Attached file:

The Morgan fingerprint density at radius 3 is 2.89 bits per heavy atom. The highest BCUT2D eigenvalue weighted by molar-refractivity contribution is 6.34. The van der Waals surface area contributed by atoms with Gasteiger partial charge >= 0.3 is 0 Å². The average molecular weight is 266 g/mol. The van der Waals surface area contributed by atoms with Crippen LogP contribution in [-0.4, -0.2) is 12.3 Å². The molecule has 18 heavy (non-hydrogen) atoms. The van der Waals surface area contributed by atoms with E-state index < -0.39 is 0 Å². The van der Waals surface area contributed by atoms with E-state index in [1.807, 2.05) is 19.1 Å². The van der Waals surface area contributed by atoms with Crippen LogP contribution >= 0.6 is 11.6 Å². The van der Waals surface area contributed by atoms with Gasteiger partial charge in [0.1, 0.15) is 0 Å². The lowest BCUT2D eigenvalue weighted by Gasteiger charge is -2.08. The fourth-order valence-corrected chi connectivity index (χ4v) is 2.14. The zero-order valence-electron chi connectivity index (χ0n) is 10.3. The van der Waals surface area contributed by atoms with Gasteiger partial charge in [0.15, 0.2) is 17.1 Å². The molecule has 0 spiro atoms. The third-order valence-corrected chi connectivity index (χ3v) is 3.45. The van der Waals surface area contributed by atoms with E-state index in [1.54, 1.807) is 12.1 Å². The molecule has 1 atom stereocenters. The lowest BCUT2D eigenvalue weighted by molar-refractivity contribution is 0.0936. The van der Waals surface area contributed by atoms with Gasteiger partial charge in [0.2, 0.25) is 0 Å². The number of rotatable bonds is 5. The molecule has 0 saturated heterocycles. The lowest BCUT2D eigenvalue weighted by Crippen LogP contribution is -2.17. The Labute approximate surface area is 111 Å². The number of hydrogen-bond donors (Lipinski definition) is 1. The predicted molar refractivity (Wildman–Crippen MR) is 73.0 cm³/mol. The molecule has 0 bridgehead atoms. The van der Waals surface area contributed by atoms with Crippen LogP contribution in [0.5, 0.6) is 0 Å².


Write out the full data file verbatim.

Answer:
The Morgan fingerprint density at radius 3 is 2.89 bits per heavy atom. The highest BCUT2D eigenvalue weighted by molar-refractivity contribution is 6.34. The van der Waals surface area contributed by atoms with Gasteiger partial charge >= 0.3 is 0 Å². The average molecular weight is 266 g/mol. The van der Waals surface area contributed by atoms with Crippen LogP contribution in [-0.4, -0.2) is 12.3 Å². The molecule has 18 heavy (non-hydrogen) atoms. The van der Waals surface area contributed by atoms with E-state index < -0.39 is 0 Å². The van der Waals surface area contributed by atoms with E-state index in [1.807, 2.05) is 19.1 Å². The van der Waals surface area contributed by atoms with Crippen LogP contribution >= 0.6 is 11.6 Å². The van der Waals surface area contributed by atoms with Gasteiger partial charge in [0.1, 0.15) is 0 Å². The lowest BCUT2D eigenvalue weighted by Gasteiger charge is -2.08. The fourth-order valence-corrected chi connectivity index (χ4v) is 2.14. The zero-order valence-electron chi connectivity index (χ0n) is 10.3. The van der Waals surface area contributed by atoms with Gasteiger partial charge in [0.15, 0.2) is 17.1 Å². The molecule has 0 spiro atoms. The third-order valence-corrected chi connectivity index (χ3v) is 3.45. The van der Waals surface area contributed by atoms with E-state index in [1.54, 1.807) is 12.1 Å². The molecule has 1 atom stereocenters. The lowest BCUT2D eigenvalue weighted by molar-refractivity contribution is 0.0936. The van der Waals surface area contributed by atoms with Gasteiger partial charge in [0.2, 0.25) is 0 Å². The number of rotatable bonds is 5. The molecule has 0 saturated heterocycles. The lowest BCUT2D eigenvalue weighted by Crippen LogP contribution is -2.17. The Labute approximate surface area is 111 Å². The number of hydrogen-bond donors (Lipinski definition) is 1. The predicted molar refractivity (Wildman–Crippen MR) is 73.0 cm³/mol. The molecule has 0 bridgehead atoms. The van der Waals surface area contributed by atoms with Crippen LogP contribution in [0.5, 0.6) is 0 Å².